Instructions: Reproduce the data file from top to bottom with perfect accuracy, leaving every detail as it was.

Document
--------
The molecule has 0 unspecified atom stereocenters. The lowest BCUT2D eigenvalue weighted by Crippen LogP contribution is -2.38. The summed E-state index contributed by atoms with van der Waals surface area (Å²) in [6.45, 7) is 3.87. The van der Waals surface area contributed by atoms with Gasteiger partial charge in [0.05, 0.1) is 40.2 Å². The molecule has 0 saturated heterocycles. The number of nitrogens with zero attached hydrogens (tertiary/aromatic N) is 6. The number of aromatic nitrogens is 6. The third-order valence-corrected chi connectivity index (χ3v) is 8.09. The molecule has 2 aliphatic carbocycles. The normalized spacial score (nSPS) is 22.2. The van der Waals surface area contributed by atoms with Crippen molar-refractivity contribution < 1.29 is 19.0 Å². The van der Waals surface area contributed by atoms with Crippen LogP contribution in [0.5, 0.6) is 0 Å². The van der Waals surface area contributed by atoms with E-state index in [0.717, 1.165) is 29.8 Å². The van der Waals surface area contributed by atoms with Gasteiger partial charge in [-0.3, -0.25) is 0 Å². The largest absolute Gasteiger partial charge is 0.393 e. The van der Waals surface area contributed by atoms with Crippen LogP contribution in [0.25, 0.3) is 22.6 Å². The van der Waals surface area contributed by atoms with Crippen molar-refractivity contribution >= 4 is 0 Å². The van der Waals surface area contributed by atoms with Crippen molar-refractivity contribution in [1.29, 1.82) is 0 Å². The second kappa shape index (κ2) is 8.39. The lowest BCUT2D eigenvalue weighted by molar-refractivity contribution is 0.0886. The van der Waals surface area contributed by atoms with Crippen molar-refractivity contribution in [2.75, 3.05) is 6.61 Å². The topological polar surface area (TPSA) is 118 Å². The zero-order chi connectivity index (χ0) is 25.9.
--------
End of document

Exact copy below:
The molecule has 0 unspecified atom stereocenters. The lowest BCUT2D eigenvalue weighted by Crippen LogP contribution is -2.38. The summed E-state index contributed by atoms with van der Waals surface area (Å²) in [6.45, 7) is 3.87. The van der Waals surface area contributed by atoms with Gasteiger partial charge in [0.05, 0.1) is 40.2 Å². The molecule has 0 saturated heterocycles. The number of nitrogens with zero attached hydrogens (tertiary/aromatic N) is 6. The number of aromatic nitrogens is 6. The third-order valence-corrected chi connectivity index (χ3v) is 8.09. The molecule has 2 aliphatic carbocycles. The normalized spacial score (nSPS) is 22.2. The van der Waals surface area contributed by atoms with Crippen molar-refractivity contribution < 1.29 is 19.0 Å². The van der Waals surface area contributed by atoms with Crippen LogP contribution in [0.5, 0.6) is 0 Å². The van der Waals surface area contributed by atoms with E-state index in [0.717, 1.165) is 29.8 Å². The van der Waals surface area contributed by atoms with Gasteiger partial charge in [-0.3, -0.25) is 0 Å². The largest absolute Gasteiger partial charge is 0.393 e. The van der Waals surface area contributed by atoms with Crippen LogP contribution in [0.25, 0.3) is 22.6 Å². The van der Waals surface area contributed by atoms with Crippen molar-refractivity contribution >= 4 is 0 Å². The van der Waals surface area contributed by atoms with Crippen molar-refractivity contribution in [1.29, 1.82) is 0 Å². The second kappa shape index (κ2) is 8.39. The lowest BCUT2D eigenvalue weighted by molar-refractivity contribution is 0.0886. The van der Waals surface area contributed by atoms with Crippen molar-refractivity contribution in [2.75, 3.05) is 6.61 Å². The topological polar surface area (TPSA) is 118 Å². The zero-order chi connectivity index (χ0) is 25.9.